Other features of this ingenious Masterduino MK1 board are that it has a small ATtiny 85 chip microcontroller. But the outcome is very powerful due to the mosfets that switch your power on and off. There are two things that can be switched on and off or have a PWM output. Pulse Width Modulation. Or dimming, flickering lights on and off.
This board can protect your battery from discharging shortening battery life.
There are two extra inputs A3 and A2 that can be used to attach sensors for other projects to build.
Or should I call it MASTERDUINO as many other things can be made with this board?
- Gardening, Watering, overflow sensing, moisture sensing, sprinklers
- Water pumps, hydroponic timers, water level, overflow
- Lighting, flickering lights, dimming, PIR sensing
- Panning x and y axes · DC motor, stepper motor, servo motor
- Timers ( a switching spark will turn the device briefly on before it settles)
A few of those will be covered in my next Instructables.
The two NTD5867N Mosfet’s are small in size but very powerful and can handle 60 volts and 20A. Just see them as a relay that switches the negative power rail. The resistors near the Mosfet are to make sure they completely turn off. Motors can also be attached to those. (use a diode)
Be aware that this Mosfet switches negative (ground) and not the plus rail.
For more info on N Drive and the Mosfet: http://www.freetronics.com.au/pages/ndrive-quicks...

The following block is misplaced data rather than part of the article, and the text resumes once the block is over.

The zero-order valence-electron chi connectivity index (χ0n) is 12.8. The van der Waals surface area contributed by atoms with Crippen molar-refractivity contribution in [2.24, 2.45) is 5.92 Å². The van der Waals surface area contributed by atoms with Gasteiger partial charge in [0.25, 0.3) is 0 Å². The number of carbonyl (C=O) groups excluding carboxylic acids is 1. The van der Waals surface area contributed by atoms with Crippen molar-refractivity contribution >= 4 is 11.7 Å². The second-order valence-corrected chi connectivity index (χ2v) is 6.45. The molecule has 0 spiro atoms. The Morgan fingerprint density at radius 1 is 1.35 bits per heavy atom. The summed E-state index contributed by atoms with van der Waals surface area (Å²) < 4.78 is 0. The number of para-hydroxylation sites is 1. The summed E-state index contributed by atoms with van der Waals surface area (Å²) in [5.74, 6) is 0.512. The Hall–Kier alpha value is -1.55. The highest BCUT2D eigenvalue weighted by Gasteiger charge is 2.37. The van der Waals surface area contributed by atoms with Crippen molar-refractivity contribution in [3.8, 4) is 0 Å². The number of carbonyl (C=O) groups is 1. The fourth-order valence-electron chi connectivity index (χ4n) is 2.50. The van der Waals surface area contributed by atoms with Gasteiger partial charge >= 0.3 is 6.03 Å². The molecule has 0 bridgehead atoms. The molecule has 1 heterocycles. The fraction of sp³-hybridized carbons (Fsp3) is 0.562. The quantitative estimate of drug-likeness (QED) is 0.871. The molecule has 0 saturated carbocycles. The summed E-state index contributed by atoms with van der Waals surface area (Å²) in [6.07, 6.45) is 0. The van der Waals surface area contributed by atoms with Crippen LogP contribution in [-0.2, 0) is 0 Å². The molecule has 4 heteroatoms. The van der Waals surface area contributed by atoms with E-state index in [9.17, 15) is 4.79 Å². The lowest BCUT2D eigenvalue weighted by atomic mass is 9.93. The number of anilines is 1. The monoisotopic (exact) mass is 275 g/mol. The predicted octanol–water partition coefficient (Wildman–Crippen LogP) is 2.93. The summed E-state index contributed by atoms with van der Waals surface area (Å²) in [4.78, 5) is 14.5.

In those instructions, a diode is used for the motor. With a diode, the motor runs only in one direction. If you need to reverse the motor use a motor shield and a 100nF capacitor instead.
The DC-DC converter on the board handles only up to 35 Volts for a short time and 28 volts for longer periods. Any higher voltage must go around the circuit and not be connected thru the circuit.
Model: Battery Protector Cut Out MK1 Output Power 20A Input voltage: 6 to 28V Reverse polarity protected Auto reset short circuit fuse to protect the ATtiny 85 chip Screw terminals Size 7.5cm x 4cm
4 terminal blocks
8 pin socket
1 ATtiny 85 chip pre-programmed ( cutting the power at 12.2 volts)
1 dc to dc converter to power the Tiny (eBay) https://www.ebay.com.au/itm/New-Mini-5V-3A-Step-Do...
1 resettable fuse 250mAH2 NTD5867N Mosfet’s (Element 14)
1 Diode N4004 (reverse polarity protection)
2x 1K resistors 3x 10K resistors 1x 18K resistor